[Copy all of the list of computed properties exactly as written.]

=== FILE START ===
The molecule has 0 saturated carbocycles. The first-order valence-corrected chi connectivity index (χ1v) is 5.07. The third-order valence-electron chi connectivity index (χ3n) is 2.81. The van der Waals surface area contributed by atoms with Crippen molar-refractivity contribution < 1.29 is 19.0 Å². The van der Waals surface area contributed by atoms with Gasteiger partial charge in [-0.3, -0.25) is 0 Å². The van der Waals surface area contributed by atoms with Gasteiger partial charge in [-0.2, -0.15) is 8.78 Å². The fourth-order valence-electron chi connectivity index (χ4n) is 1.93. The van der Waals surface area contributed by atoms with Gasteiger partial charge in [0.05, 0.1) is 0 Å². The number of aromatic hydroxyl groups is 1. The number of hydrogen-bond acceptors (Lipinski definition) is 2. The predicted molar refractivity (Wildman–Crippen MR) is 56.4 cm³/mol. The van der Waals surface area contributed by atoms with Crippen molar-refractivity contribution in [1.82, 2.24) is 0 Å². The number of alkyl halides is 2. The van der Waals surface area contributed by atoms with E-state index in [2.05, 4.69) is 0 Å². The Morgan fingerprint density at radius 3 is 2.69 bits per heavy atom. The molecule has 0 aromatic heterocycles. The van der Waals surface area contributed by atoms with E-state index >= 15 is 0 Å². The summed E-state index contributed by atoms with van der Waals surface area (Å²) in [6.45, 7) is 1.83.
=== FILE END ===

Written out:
The molecule has 0 saturated carbocycles. The first-order valence-corrected chi connectivity index (χ1v) is 5.07. The third-order valence-electron chi connectivity index (χ3n) is 2.81. The van der Waals surface area contributed by atoms with Crippen molar-refractivity contribution < 1.29 is 19.0 Å². The van der Waals surface area contributed by atoms with Gasteiger partial charge in [-0.3, -0.25) is 0 Å². The van der Waals surface area contributed by atoms with Gasteiger partial charge in [-0.2, -0.15) is 8.78 Å². The fourth-order valence-electron chi connectivity index (χ4n) is 1.93. The van der Waals surface area contributed by atoms with Gasteiger partial charge in [0.05, 0.1) is 0 Å². The number of aromatic hydroxyl groups is 1. The number of hydrogen-bond acceptors (Lipinski definition) is 2. The predicted molar refractivity (Wildman–Crippen MR) is 56.4 cm³/mol. The van der Waals surface area contributed by atoms with Crippen molar-refractivity contribution in [1.82, 2.24) is 0 Å². The number of alkyl halides is 2. The van der Waals surface area contributed by atoms with E-state index in [2.05, 4.69) is 0 Å². The Morgan fingerprint density at radius 3 is 2.69 bits per heavy atom. The molecule has 0 aromatic heterocycles. The van der Waals surface area contributed by atoms with E-state index >= 15 is 0 Å². The summed E-state index contributed by atoms with van der Waals surface area (Å²) in [6.45, 7) is 1.83.